Martyr recalled that as she reached for the soap to wash her hands, she said “excuse me” to Michele. Reportedly, Michele turned and said “Excuse me?! Excuse me?? Excuse you… you realise you’re in the women’s bathroom”.

In her post on the exchange, Martyr wrote that she wasn’t hoping to kick off more hate or “cancel someone’s career” but rather, highlight the kinds of experiences trans people contend with:

“It’s to hopefully open people’s eyes up to the horrible transphobia that exists but no one really talks about. The press doesn’t cover transgender stories or trans people, our experiences often go ignored. Trans people aren’t the enemy, and we aren’t the punchline to your jokes. Since the rest of the world tries to silence us it’s our job to use our voices and share our stories and experiences. Hopefully one day soon people will start to understand and respect trans people instead of villainizing or mocking us.”

According to Page Six, Michele is taking all this criticism on board and is vowing to do better. It’s reported that a friend of Michele’s told The Post that this has been a “wake-up call”.

“Lea was a bitch to a lot of people who are now taking the opportunity to come forward,” a source told the publication.

“She may not be the nicest person, but she’s not racist, sexist or transphobic. I would say she has behavioural issues that she’s dealing with. She is listening, she hears what everyone says and wants to apologize. This is her past and she wants to handle things responsibly.”

That, or she’s desperately trying to mend her public image. Either way, this kind of behaviour can’t continue.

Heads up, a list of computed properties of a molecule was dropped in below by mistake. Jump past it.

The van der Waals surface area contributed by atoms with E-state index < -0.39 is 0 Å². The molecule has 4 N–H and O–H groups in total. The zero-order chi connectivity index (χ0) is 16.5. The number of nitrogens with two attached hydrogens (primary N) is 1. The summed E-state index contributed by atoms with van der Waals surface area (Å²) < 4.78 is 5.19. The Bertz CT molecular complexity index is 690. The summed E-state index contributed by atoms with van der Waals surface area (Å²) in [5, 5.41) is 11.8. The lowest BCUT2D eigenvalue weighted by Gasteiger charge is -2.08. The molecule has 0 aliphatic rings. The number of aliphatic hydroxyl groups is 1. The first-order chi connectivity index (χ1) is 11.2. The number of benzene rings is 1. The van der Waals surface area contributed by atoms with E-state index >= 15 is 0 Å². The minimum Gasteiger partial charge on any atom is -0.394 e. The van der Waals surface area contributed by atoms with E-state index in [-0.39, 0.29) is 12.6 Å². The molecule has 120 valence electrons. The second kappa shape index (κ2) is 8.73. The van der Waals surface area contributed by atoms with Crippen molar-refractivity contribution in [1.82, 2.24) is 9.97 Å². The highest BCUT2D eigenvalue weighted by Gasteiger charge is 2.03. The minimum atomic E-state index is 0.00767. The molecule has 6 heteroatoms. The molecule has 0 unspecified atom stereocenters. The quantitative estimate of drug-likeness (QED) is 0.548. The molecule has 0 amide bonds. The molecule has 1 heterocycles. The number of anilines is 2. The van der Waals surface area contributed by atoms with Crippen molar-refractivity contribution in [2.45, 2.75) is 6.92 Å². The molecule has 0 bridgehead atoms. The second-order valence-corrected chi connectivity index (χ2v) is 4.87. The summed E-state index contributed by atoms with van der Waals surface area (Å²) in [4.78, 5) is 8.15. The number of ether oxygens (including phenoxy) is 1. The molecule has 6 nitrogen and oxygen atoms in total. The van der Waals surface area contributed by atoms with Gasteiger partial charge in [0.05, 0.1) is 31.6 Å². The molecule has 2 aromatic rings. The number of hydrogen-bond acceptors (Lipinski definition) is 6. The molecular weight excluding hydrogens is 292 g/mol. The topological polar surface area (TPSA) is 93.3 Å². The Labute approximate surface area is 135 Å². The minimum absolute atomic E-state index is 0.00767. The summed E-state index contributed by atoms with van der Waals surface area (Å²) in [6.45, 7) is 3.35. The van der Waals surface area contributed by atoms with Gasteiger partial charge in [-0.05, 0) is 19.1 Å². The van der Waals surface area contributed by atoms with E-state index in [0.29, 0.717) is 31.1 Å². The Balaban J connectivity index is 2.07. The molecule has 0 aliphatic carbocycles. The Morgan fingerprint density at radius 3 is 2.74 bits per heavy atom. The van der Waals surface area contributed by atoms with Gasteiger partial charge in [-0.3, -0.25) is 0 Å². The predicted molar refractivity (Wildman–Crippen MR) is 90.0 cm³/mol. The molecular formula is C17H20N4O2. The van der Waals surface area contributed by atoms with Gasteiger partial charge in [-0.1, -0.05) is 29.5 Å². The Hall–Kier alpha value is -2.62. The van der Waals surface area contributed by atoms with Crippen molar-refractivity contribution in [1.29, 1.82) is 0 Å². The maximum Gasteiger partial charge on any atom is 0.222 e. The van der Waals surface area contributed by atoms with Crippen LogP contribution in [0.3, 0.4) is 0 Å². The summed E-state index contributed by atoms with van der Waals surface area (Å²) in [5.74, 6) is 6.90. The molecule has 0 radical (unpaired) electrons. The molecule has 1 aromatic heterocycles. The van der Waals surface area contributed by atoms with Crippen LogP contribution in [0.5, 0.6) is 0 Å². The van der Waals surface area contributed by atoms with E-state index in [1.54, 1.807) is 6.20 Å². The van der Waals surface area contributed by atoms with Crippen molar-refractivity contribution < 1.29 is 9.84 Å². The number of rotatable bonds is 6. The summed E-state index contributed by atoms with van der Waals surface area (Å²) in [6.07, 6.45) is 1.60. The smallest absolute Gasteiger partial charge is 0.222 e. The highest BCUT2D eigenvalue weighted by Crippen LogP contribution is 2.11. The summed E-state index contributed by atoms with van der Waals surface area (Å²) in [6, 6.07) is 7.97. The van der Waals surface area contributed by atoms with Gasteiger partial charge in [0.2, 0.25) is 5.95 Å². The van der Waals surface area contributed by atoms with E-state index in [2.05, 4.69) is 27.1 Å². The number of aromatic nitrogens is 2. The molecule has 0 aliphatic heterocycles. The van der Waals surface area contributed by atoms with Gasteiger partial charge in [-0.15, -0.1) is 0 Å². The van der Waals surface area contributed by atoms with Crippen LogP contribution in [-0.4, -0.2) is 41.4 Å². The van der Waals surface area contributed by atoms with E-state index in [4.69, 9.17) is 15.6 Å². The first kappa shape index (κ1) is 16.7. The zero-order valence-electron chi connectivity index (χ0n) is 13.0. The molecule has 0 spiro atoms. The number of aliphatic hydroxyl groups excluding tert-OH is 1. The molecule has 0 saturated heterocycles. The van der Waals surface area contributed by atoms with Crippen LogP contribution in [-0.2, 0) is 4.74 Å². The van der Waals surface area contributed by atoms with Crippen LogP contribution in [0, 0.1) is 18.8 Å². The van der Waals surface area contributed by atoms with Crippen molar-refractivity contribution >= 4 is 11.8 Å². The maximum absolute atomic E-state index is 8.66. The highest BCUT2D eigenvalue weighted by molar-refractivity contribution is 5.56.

Always be in the loop with our snackable podcast breaking the biggest story of the day. Subscribe to It’s Been A Big Day For… on your favourite podcast app.

Billie Eilish Talks About The Impact Online Bullying Had On Her Mental Health

“It still feels bad to be hated on, no matter what you try to tell yourself.”

Warning: The following piece deals with content that might be triggering for some.

Being a famous person in the digital age must be a tricky thing.

Social media means that with a few clicks, or taps of the finger, almost anyone is reachable at all times. And while certain (weak) protections are in place, the Internet can be an angry place; full of senseless trolls with loud opinions.

As we’ve seen too many times, online bullying (any bullying) is a violent, dangerous form of abuse that can have dire consequences. And in a recent interview with GQ Magazine, Billie Eilish spoke about how the impact of online trolls almost cost her life a few years ago.

Billie Eilish poses on the red carpet on arrival for the BRIT Awards 2020 in London. (Photo by TOLGA AKMEN/AFP via Getty Images)

When asked about her experience of online bullying Eilish told GQ:

“Oh, God. It’s unbelievable…”

“I almost killed myself because of Twitter a couple of years ago. Like, for real.”

The 18-year-old musician shared that after an onslaught of negativity on the social media platform, she found herself “drowning” in hate. Thankfully, however, help from family and friends along with years of mental health support means Eilish is now in a much better place.

That doesn’t mean that the vitriol has stopped, though:

“Even if I try to avoid it, which I do now, I end up seeing it, because those fans, who are actually defending me, repost and respond to the original criticism in their feed,” Billie Eilish said.

“I can’t win. I tried turning comments off on Instagram, but, you know, I feel equally as bad doing that; I can’t shut myself off completely. Instagram puts comments by those you follow, my friends, at the top of your post, but if you go one comment too far, my whole world is destroyed. I try so hard not to read the hate…”

“The thing I realised recently is this: when you get to a certain level of fame or notoriety, it doesn’t matter what you say or do, you are a certain level of known. You will be super hated. And super loved.”

And no, it doesn’t get easier with time and increased popularity:

“It still feels bad to be hated on, no matter what you try to tell yourself.”

What’s abundantly clear, and has been for some time now, is that mental health struggles do not discriminate. People of all levels of success experience the pain that online bullying can impart. So, think before you post, yeah?

If you or someone you know needs support, help is available. Call Lifeline on 13 11 14.